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      Recent advances in targeting the autotaxin-lysophosphatidate-lipid phosphate phosphatase axis in vivo

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          Extracellular lysophosphatidate (LPA) is a potent bioactive lipid that signals through six G-protein-coupled receptors. This signaling is required for embryogenesis, tissue repair and remodeling processes. LPA is produced from circulating lysophosphatidylcholine by autotaxin (ATX), and is degraded outside cells by a family of three enzymes called the lipid phosphate phosphatases (LPPs). In many pathological conditions, particularly in cancers, LPA concentrations are increased due to high ATX expression and low LPP activity. In cancers, LPA signaling drives tumor growth, angiogenesis, metastasis, resistance to chemotherapy and decreased efficacy of radiotherapy. Hence, targeting the ATX-LPA-LPP axis is an attractive strategy for introducing novel adjuvant therapeutic options. In this review, we will summarize current progress in targeting the ATX-LPA-LPP axis with inhibitors of autotaxin activity, LPA receptor antagonists, LPA monoclonal antibodies, and increasing low LPP expression. Some of these agents are already in clinical trials and have applications beyond cancer, including chronic inflammatory diseases.

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          Most cited references 141

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          Nrf2 enhances resistance of cancer cells to chemotherapeutic drugs, the dark side of Nrf2.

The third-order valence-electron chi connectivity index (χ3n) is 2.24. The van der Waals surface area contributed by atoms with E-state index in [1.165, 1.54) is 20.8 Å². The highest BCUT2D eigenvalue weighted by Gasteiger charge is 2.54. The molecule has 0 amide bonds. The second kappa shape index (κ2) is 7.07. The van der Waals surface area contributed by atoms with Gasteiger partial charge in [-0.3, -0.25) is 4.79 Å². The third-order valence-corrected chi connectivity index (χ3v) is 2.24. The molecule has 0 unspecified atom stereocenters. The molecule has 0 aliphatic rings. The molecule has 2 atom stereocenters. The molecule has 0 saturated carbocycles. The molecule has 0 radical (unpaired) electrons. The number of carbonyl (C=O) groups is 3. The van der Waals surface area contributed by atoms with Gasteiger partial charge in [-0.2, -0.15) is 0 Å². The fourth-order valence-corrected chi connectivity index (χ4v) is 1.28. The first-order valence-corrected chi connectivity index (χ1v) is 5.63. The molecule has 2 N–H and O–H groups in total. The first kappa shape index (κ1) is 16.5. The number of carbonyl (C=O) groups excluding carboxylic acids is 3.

Drug resistance during chemotherapy is the major obstacle to the successful treatment of many cancers. Here, we report that inhibition of NF-E2-related factor 2 (Nrf2) may be a promising strategy to combat chemoresistance. Nrf2 is a critical transcription factor regulating a cellular protective response that defends cells against toxic insults from a broad spectrum of chemicals. Under normal conditions, the low constitutive amount of Nrf2 protein is maintained by the Kelch-like ECH-associated protein1 (Keap1)-mediated ubiquitination and proteasomal degradation system. Upon activation, this Keap1-dependent Nrf2 degradation mechanism is quickly inactivated, resulting in accumulation and activation of the antioxidant response element (ARE)-dependent cytoprotective genes. Since its discovery, Nrf2 has been viewed as a 'good' transcription factor that protects us from many diseases. In this study, we demonstrate the dark side of Nrf2: stable overexpression of Nrf2 resulted in enhanced resistance of cancer cells to chemotherapeutic agents including cisplatin, doxorubicin and etoposide. Inversely, downregulation of the Nrf2-dependent response by overexpression of Keap1 or transient transfection of Nrf2-small interfering RNA (siRNA) rendered cancer cells more susceptible to these drugs. Upregulation of Nrf2 by the small chemical tert-butylhydroquinone (tBHQ) also enhanced the resistance of cancer cells, indicating the feasibility of using small chemical inhibitors of Nrf2 as adjuvants to chemotherapy to increase the efficacy of chemotherapeutic agents. Furthermore, we provide evidence that the strategy of using Nrf2 inhibitors to increase efficacy of chemotherapeutic agents is not limited to certain cancer types or anticancer drugs and thus can be applied during the course of chemotherapy to treat many cancer types.